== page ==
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BARtalk | August 2017


Building Great Brands


One of my great loves is developing and building new brands and at RTB we build a good few each year, from craft bar brands to local pizza joints right across the board to theme brands and even service brands like security companies and audio video brands.

Some of the keys that I believe will give you strength and success go a little like this…

1. Secure The Domain Name (URL)
As you’re considering alternative names, make sure you can grab the URL. As you’re brainstorming names bring up a registration engine such as or and check to see if the URL is available.

2. Keep It Simple
Ideally, the name should be short and memorable. So if I’m launching a hot new pizza brand, WOW Pizza would probably be preferable to Tony’s International Pizza group. Make the name impossible to misspell and hard to mispronounce. The point here is that you want people to be able to find you in a search engine, and to easily refer you to their friends.

3. Choose one: Descriptive, evocative, or whimsical path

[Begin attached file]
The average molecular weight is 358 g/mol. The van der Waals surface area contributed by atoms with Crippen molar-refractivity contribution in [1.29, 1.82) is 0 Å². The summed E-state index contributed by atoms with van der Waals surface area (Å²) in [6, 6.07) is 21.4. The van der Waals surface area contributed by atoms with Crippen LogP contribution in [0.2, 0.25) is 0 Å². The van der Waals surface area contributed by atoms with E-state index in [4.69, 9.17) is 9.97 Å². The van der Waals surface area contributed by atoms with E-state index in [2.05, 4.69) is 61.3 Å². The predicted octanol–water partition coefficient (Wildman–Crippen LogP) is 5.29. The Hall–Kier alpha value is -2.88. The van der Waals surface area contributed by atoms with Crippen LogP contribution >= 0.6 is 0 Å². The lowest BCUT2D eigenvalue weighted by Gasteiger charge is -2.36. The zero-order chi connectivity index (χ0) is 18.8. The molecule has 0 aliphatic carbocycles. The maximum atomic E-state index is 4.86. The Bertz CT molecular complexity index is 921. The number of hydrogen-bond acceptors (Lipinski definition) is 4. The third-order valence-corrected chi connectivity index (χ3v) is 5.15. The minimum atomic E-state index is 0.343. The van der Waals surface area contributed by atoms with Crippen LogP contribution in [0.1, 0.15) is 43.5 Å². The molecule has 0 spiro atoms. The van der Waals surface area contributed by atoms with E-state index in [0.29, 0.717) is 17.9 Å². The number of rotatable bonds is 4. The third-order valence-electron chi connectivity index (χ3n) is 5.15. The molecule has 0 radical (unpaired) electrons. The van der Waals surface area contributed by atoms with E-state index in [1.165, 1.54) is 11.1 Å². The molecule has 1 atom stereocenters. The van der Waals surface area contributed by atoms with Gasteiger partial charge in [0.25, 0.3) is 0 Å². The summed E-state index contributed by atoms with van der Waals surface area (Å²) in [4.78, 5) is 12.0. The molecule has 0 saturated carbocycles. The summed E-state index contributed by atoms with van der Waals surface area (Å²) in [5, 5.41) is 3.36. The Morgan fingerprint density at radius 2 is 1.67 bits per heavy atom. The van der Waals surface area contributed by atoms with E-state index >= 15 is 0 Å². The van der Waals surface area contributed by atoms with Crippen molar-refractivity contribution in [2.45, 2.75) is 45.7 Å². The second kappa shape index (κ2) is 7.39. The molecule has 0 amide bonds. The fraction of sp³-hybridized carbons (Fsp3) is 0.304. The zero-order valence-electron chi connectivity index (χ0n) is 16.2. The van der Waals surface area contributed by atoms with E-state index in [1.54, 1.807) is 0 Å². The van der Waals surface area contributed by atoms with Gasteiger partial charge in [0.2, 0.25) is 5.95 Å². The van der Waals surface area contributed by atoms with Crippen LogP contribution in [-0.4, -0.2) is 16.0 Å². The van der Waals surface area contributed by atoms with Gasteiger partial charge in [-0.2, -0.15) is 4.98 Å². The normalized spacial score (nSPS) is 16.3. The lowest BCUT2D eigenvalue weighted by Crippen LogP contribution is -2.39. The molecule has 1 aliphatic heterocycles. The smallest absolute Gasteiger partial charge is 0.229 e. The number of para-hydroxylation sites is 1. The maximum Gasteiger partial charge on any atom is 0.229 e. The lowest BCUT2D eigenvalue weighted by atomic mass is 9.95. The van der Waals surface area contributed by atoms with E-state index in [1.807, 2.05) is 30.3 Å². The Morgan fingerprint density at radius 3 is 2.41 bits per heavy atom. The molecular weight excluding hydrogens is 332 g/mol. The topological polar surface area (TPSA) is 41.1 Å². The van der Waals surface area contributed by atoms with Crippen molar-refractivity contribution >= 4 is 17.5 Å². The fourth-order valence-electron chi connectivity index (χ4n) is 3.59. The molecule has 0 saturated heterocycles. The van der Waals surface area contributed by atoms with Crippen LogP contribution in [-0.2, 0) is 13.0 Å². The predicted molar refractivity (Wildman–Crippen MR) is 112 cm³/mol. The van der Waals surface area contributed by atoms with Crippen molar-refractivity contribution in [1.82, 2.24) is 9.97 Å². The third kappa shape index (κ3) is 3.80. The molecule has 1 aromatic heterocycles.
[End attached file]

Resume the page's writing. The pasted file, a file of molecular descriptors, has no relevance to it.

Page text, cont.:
You have a fundamental choice with three basic paths. The first path is to select a name that’s descriptive of what you do! i.e. Pizza in the name.

The second path is to choose a name that says nothing about what you do, but is evocative. Oracle is a great abstract-but-evocative brand name, evoking wisdom and an ability to predict the future.

The third path is to select a memorable, unique nonsense word. A nice example of a whimsical brand name for us was ORANGE DOOR. We wanted a name that didn’t spell out the brand by using letters like millions of companies do and a name that was simple once you heard it.

4. Avoid Branding by Committee or Focus Groups
It’s good to be inclusive and seek opinions and other ideas but if you form a committee and put everything to a vote, you’re likely to end up with a least-common-denominator brand that’s bland, uninspired, and may look more like a name to keep the peace amongst your group.

5. Apply Your Brand Consistently
You can do everything else right, and screw it up here. A company should have a consistent look-and-feel, color and consistent language, then stick to it. For example, do you want to be referred to as Urban Gumboots or as UG? Do you wish to be known as “a pioneer in music,” or “an innovator in technology”?

6. Protect Your Brand With All The Energy In Which You Created It!
Trademark the company name, logo, and tagline. File for registered trademark status and in your online (and any printed) materials, be sure to display clear copyright notices ® ™

Fail on this step and it could cost you everything… You can’t complain when someone comes along with a trade mark later and makes you spend money trying to fight the fact you cannot protect your name.


Until then, keep the questions coming and have a great profitable month.

Tony Wheeler

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